A visual misconception where light rays emanate from the eyes during visual perception is known as the extramission theory and was investigated in first, third and fifth graders and college students to examine whether they held this belief. A set of verbal “yes” or “no” response based questions was conducted asking participants questions regarding their perception on the process of vision which resulted in greater extramission interpretations as grade levels increase. Conversely, the simple-based research revealed that the great difference between the answers of children and adults is affected by the form of the questions. Another study was performed under a different circumstance through a series of animated computer graphic items representing visual input and visual output. The research is not precise in relation to whether the clarification presented by the animated graphics would minimise extramission responses or scientific misunderstandings would enhance them. Findings produced even more evidence of extramission while verbal questions seemed to increase intromission though it doesn’t necessarily imply correct interpretations. The results reveal that extramission responses doesn’t result from misinterpretation of the questions but possibly due to the phenomenology of visual orientation and their sense of understanding which depends on the representation of the phenomenon.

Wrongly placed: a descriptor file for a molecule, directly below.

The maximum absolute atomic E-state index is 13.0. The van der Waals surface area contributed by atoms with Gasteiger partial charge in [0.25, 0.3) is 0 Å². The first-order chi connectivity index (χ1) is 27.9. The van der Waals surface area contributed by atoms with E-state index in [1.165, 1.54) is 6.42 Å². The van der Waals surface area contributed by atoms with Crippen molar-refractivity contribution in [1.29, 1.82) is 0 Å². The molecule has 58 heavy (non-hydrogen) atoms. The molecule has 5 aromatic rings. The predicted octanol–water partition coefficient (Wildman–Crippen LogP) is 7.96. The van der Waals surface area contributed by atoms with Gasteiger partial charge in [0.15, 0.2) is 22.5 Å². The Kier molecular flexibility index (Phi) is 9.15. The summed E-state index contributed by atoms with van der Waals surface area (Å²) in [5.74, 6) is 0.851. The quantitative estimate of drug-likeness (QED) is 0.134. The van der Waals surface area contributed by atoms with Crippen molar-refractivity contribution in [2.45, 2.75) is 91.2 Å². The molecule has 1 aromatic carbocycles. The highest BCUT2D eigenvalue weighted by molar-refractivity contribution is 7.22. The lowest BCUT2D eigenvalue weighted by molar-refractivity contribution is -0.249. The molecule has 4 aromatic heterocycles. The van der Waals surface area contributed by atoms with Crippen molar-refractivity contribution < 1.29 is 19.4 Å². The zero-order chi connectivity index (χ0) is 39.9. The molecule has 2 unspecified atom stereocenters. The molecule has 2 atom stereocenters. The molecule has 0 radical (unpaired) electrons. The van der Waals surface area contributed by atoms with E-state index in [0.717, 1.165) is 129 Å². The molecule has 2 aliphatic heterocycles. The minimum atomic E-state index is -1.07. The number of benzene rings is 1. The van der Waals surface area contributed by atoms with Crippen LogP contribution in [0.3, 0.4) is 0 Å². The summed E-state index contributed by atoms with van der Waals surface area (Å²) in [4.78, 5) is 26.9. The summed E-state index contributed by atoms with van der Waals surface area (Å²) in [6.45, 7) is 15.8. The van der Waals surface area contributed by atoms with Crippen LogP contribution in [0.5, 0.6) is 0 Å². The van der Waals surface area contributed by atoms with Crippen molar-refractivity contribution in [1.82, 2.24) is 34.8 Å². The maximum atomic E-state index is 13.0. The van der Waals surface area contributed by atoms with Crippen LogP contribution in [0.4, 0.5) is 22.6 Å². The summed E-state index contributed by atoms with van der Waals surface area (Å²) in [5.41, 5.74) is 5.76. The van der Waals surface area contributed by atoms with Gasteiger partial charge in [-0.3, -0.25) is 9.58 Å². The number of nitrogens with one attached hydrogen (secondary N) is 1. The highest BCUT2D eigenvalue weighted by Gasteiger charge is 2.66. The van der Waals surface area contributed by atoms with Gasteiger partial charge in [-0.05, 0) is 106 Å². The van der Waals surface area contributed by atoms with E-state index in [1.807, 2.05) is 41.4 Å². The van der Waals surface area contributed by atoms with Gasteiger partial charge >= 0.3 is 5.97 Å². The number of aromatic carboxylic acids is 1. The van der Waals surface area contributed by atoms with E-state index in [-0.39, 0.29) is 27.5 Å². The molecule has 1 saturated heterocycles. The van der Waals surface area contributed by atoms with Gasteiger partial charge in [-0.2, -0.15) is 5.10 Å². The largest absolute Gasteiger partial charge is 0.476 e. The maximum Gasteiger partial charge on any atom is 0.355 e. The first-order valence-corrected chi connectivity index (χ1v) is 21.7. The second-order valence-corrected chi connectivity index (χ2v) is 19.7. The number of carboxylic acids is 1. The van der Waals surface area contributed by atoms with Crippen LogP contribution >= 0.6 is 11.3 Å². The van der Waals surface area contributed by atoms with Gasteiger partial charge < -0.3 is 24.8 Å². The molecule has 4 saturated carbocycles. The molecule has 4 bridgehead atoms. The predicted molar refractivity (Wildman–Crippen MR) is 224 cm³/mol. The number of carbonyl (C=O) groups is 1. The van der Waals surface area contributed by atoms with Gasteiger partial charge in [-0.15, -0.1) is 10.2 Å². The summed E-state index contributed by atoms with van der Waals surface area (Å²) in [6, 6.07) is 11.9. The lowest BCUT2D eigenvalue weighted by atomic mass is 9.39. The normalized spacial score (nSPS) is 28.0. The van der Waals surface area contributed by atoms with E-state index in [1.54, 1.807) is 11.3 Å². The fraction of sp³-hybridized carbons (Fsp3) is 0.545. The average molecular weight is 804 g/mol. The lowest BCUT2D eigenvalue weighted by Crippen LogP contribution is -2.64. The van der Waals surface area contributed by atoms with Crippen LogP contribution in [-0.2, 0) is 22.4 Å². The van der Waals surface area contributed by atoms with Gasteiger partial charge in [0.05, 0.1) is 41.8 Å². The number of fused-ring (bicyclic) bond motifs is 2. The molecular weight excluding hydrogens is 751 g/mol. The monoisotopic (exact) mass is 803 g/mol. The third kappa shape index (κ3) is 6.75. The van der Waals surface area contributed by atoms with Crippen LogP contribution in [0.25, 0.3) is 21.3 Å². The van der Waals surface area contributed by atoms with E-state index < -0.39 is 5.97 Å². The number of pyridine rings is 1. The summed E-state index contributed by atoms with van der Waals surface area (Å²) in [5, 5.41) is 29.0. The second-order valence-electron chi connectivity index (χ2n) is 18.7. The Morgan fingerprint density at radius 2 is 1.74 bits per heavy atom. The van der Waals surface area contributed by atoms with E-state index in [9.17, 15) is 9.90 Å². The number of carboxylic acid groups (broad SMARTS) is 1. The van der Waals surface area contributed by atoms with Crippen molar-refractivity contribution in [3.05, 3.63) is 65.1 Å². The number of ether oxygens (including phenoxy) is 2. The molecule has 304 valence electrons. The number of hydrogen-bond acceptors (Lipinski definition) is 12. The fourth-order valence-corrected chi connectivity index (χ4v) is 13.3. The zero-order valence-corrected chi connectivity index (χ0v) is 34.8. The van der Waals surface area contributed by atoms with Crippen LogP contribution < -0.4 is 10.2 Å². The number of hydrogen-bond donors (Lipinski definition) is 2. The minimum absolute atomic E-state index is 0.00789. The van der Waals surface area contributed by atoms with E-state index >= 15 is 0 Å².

The first hypothesis asking any evidence of misconception was rejected because more people answered the correct intromission than extramission responses indicating that more people showed no misconception whereas those who may have extramission beliefs scored lower in both questions. The second hypothesis asks whether people can feel gaze more strongly which was supported by determining how many people didn’t have perfect feeling scores. Only 24 people scored perfect feeling scores whereas...